Accuracy of radial arterial pressure measurement during surgery under controlled hypotension.
ABSTRACT Radial arterial pressure underestimates the pressure in the aorta in several clinical situations. A central-to-radial pressure gradient was attributed to intense vasodilation. The aim of this study was to evaluate the accuracy of radial pressure monitoring during controlled hypotension achieved with profound arterial vasodilation.
Ten patients with ASA physical status I and II undergoing maxillofacial surgery under general anesthesia were enrolled in this prospective study. Radial and femoral arteries were cannulated and connected to a pressure monitoring system. Controlled hypotension was achieved with an infusion of nicardipine titrated to maintain MAP between 50 and 60 mmHg. Simultaneous radial and femoral systolic, mean and diastolic arterial pressures were recorded before, during and after controlled hypotension. Results were expressed as mean +/- SD. Concomitant radial and femoral pressures were compared by a paired Student's test, P < 0.05 being significant.
In all, 150 sets of arterial pressures measurement were obtained. There were no statistically significant differences between radial and femoral arterial pressures measured before, during or after controlled hypotension.
Radial arterial pressure is an accurate measure of central arterial pressure during controlled hypotension achieved with arterial vasodilation.
- Anesthesiology 04/1981; 54(3):227-36. · 5.16 Impact Factor
- Anesthesia & Analgesia 01/1983; 61(12):1016-9. · 3.30 Impact Factor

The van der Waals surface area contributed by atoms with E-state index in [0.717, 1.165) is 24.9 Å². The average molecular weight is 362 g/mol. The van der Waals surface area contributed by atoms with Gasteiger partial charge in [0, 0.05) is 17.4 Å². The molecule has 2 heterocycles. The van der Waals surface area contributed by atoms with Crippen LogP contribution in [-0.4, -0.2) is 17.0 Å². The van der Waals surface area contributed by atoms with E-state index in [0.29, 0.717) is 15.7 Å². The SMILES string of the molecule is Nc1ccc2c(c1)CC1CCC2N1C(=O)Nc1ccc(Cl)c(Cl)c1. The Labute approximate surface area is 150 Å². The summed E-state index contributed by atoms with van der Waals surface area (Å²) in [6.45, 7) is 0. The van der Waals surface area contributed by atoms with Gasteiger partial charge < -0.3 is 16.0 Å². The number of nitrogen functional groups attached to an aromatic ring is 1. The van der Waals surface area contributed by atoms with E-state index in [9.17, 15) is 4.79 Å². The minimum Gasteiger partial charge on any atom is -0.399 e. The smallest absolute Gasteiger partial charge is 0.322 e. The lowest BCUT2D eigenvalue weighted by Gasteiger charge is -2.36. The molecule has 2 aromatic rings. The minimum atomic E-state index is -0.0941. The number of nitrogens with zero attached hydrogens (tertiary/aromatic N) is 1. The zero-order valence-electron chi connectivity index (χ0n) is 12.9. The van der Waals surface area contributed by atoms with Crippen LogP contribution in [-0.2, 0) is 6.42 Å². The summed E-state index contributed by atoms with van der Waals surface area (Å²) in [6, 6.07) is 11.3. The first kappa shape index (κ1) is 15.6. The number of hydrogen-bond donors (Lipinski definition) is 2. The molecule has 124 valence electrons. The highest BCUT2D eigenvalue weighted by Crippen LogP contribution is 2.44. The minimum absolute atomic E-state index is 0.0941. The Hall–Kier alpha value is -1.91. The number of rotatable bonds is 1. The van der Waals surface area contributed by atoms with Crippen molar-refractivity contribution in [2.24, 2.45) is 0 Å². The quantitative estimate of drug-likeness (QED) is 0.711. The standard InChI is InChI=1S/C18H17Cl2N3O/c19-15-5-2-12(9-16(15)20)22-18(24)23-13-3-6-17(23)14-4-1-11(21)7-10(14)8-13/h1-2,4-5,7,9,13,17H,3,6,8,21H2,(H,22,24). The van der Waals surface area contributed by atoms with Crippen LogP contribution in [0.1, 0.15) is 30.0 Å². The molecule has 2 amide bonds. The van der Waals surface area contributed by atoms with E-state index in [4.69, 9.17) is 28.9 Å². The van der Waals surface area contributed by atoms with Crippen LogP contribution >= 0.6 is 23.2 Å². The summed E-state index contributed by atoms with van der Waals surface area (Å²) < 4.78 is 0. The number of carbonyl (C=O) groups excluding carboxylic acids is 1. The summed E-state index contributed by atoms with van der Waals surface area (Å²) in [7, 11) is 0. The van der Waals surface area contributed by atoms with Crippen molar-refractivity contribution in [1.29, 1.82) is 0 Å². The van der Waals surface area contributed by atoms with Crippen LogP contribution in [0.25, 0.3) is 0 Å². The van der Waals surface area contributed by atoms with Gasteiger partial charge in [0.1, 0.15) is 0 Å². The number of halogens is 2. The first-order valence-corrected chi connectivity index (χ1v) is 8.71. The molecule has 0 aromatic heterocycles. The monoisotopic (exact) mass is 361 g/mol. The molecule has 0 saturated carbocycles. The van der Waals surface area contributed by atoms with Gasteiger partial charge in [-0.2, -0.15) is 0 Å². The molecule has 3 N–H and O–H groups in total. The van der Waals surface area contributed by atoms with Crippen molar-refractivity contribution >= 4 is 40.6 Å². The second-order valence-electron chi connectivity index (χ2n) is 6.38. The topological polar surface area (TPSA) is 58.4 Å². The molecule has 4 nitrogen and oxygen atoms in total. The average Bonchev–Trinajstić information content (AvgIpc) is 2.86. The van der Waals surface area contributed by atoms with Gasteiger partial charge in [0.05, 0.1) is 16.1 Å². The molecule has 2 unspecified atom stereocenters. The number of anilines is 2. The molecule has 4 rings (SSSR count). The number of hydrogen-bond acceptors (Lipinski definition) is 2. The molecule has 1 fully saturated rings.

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ABSTRACT: Objective. To examine the validity of interchanging arterial sites and their responses to graded doses of epinephrine during human cardiopulmonary resuscitation (CPR). Design. Consecutive case series. Setting. Large, urban Emergency Department. Patients. Adult, normothermic, nonhemor-rhagic cardiac arrest patients. Interventions. While receiving advanced cardiac life support, patients received right atrial (n = 40), aortic (n = 40), radial (n = 40), and femoral (n = 17) artery catheters. Pressures were measured simultaneously at baseline, after 0.01 mg/ kg and 0.2 mg/kg of epinephrine. Measurements and Main Results. The mean aortic compression-phase pressure was 9.3 +/- 10 (SD), 8.1 +/- 11, and 4.4 +/- 9.5 mm Hg higher than radial artery pressure at baseline, after 0.01 mg/ kg, and 0.2 mg/kg of epinephrine, respectively (all statistically significant). When compared with the femoral artery at the same time points, the mean aortic compression-phase pressure was also 3.0 +/- 6.8,1.9 +/- 8, and 0.6 +/- 7.7 mm Hg higher, respectively (none statistically significant). The aortic relaxation-phase pressure was 1.3 +/- 3.6, 1.1 +/- 3.8, and 1.6 +/- 2.5 mm Hg lower than the radial artery at baseline, after 0.01 mg/kg and 0.2 mg/kg of epinephrine, respectively (all statistically significant). When compared with the femoral artery at the same time points, the aortic relaxation-phase pressure was 0.6 +/- 2.0,0.3 +/- 3.3, and 0.3 +/- 2A mm Hg lower, respectively (none statistically significant). Conclusions. Radial artery relaxation-phase pressure, although statistically higher, correlated with aortic relaxation-phase pressure. Femoral artery relaxation-phase pressure was not statistically different from aortic relaxation-phase pressure. Aortic pressure was statistically higher and had a lower correlation with radial artery pressures during compression phase. The aortic to radial artery and aortic to femoral artery compression-phase gradients abated with increasing doses of epinephrine therapy. Caution must be used when substituting compression-phase pressure obtained at radial or femoral artery sites for aortic pressure during human CPR. Coronary artery perfusion pressures obtained with radial and femoral arteries correlate with aortic pressure when measuring the response to vasopressor therapy during CPU when an interpretable waveform exists. (Crit Care Med 1993; 21:878-883) (C) Williams & Wilkins 1993. All Rights Reserved.Critical Care Medicine 05/1993; 21(6). · 6.12 Impact Factor